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randy wilson 10-10-2011 07:45 AM

ceramic bearings
 
Do ceramic bearings actually help performance, or no? This topic came up the other day. Your comments please.

Jeff Lee 10-10-2011 10:34 AM

Re: ceramic bearings
 
Im getting them for my front wheel bearings and rear end bearings. I'm looking to see MPH not ET gains. But no, I have no actual experience with these.

mtkawboy 10-10-2011 03:52 PM

Re: ceramic bearings
 
The 200 mph plus bikes at Bonneville all use them. I cant speak for the cars but they must work, but they arent cheap.

Pvt Parts 10-10-2011 08:50 PM

Re: ceramic bearings
 
Quote:

Originally Posted by mtkawboy (Post 287127)
The 200 mph plus bikes at Bonneville all use them. I cant speak for the cars but they must work, but they arent cheap.


Anything and everything you can do to reduce drag is worth et. I had the first all roller bearing 4 speed in SS and it was worth et. I probably had the first ball bearing carrier in comp and my car would roll in the staging lanes when others would not. I had unknown "helpers" who would comment on how easy my car was to push. (In A/SM at 3,000 lbs.)

I have a friend who works on an IRL team. (One of the top qualifiers) They (IRL) only allow ceramic bearings on the right rear because of the cost. Otherwise the well funded teams would have them on all four corners. Cost.... $17,000 for the RR. If you wanna be fast, no stone goes unturned. You do it all. Does that answer your question???

randy wilson 10-11-2011 08:05 AM

Re: ceramic bearings
 
Yes. Thanks, but I believe I'll pass at this time. A little too spendy if they cost that much.

Jeff Lee 10-11-2011 03:33 PM

Re: ceramic bearings
 
They don't cost $17,000 for a passenger car. Indy or F1 cars are another breed of car!
Call Jack & get a quote.

Mark Yacavone 10-11-2011 03:45 PM

Re: ceramic bearings
 
Might as well get them.
Space -age, exotic, composite, non OEM type parts are legal in Stock now.

Pvt Parts 10-11-2011 04:43 PM

Re: ceramic bearings
 
Quote:

Originally Posted by Jeff Lee (Post 287311)
They don't cost $17,000 for a passenger car. Indy or F1 cars are another breed of car!
Call Jack & get a quote.


Not really. Just a different design. The same technology that applies to those cars applies to these cars as well. Take your pick.... carbon fiber, titanium, ceramics, aerodynamics, lubricants, fluid dynamics, and on and on. Just like carbon fiber brakes. I don't know what they cost now but I bought them when they were $3,300.00. Money well spent. I had a titanium bell housing in SS back in 1989 before they were ruled out.

Ceramic bearings are relatively old technology. Back in the '80's a friend of mine worked at shop that build small turbine power plants for the US Military similar to the ones used in cruise missiles. He put me onto them back then. If you want the latest and greatest, the lightest and fastest, start looking at F1, IRL, NASCAR, Military and Space technology. By the time most of the Sportsman racers find out about it, it's old news.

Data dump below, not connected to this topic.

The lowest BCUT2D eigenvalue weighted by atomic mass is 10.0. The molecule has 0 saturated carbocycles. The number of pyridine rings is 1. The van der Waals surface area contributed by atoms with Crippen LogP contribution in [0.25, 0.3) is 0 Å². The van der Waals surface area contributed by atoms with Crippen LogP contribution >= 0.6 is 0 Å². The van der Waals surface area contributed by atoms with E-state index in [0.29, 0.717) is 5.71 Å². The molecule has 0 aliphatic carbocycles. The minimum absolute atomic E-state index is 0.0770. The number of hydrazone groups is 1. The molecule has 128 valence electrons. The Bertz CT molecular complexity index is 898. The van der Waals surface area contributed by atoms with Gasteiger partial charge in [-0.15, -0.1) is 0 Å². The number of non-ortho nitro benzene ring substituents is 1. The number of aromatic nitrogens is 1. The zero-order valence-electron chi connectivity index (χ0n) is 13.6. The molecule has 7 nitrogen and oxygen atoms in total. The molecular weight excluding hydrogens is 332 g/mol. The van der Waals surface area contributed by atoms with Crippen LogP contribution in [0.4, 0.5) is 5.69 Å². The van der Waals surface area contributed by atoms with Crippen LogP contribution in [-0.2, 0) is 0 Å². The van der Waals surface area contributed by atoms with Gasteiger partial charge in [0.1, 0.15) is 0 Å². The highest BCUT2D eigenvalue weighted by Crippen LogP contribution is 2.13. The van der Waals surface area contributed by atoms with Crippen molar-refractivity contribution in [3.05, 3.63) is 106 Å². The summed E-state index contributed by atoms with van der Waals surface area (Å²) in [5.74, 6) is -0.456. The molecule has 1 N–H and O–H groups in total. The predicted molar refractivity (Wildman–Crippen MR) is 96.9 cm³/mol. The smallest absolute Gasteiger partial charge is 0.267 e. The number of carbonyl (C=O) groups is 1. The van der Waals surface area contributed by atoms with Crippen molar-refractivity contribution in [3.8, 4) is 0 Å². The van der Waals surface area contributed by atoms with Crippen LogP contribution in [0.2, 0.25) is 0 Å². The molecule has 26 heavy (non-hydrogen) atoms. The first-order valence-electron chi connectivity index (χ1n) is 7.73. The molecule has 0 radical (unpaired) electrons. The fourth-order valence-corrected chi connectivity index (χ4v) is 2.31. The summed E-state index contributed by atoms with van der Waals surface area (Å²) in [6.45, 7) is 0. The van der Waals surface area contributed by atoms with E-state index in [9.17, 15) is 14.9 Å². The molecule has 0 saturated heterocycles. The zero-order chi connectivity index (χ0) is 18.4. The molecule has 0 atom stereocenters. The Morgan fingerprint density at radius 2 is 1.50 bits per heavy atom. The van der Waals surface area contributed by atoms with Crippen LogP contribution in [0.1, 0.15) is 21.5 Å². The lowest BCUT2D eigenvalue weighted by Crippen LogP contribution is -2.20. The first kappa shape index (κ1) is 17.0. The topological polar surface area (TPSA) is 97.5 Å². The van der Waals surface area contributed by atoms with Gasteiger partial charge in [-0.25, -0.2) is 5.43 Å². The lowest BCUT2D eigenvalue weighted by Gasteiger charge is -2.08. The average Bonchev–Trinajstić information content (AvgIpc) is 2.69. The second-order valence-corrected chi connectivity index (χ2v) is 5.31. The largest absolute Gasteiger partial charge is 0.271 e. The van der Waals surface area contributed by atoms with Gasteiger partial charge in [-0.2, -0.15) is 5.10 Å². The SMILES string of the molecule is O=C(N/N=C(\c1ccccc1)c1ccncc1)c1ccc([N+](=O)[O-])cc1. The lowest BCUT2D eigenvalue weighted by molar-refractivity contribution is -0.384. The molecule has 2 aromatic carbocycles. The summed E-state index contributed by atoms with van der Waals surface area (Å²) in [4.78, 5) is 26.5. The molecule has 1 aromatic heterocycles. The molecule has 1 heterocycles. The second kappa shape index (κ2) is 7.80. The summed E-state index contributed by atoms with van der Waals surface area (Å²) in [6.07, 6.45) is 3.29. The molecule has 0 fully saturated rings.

ShadowLands 10-12-2011 02:17 PM

Re: ceramic bearings
 
Rear axle bearings from Performance Bearings are just over $210 each. Pinion assemblies range from $877 to just under $1K. Carrier bearings around $600 for the set. I got a quote for doing angular contact bearings for the front hubs (Mustang II stuff) at $550 per set.

For the class I'm building this car for I'm thinking it is well worth the cost.

daninline 10-13-2011 07:49 PM

Re: ceramic bearings
 
used to inline speedskate in the early 90's and one kid got them and they made a lot of noise but dam he would just roll away from everyone. then they sold them to everyone they owned a shop

eddie c 10-14-2011 10:25 PM

Re: ceramic bearings
 
If you could only afford one set of ceramic bearings, which set would give
you the biggest advantage? ed:confused:

Jeff Lee 10-15-2011 11:39 AM

Re: ceramic bearings
 
My GUESS would be rear end. I have a Dana 60 with all MW parts. I'm about to get the Performance bearings package for the entire rear. I just need the shop to narrow the axle tubes, put new ends on it and get final measurements so I can get the new axles ordered. Previous axles were MW 40 spline with 11/16" rifle bore. New axles will be MW 40 spline with 1 1/16" rifle bore and 300M material. I'm also changing from 5:13 ratio to 5.86 ratio. Both the old and new ring gear are back-cut. The R&P will be coated (see last paragraph).
I'll take a measurement of torque to rotate the pinion before and after and post the results here. I'm not sure how or if I should measure torque at the axle? Don't expect this next week, this shop is slower than molasses! But we had a long talk yesterday and he's made a commitment to get the chassis & engine done by the end of this year. I'll believe it when I see it but I'm making a big push. I will push real hard to get the Dana up and ready to run. That also involves setting the engine / trans in the car with new motor plates to determine positioning of the Dana and axle size left & right. I'm not sure what MW's lead time is on these 300M axles. So just pushing for the rear-end to be completed will get the chassis well on the way to completion.

FYI - Same shop has had a hand in a customers vintage 4-cylinder road race car. After using a propriety coating on all bearings and bushings from front to rear (spindles, trans, rear), the car reduced lap times by 8 seconds. That's huge. He also believes that true ceramic bearings would be better yet.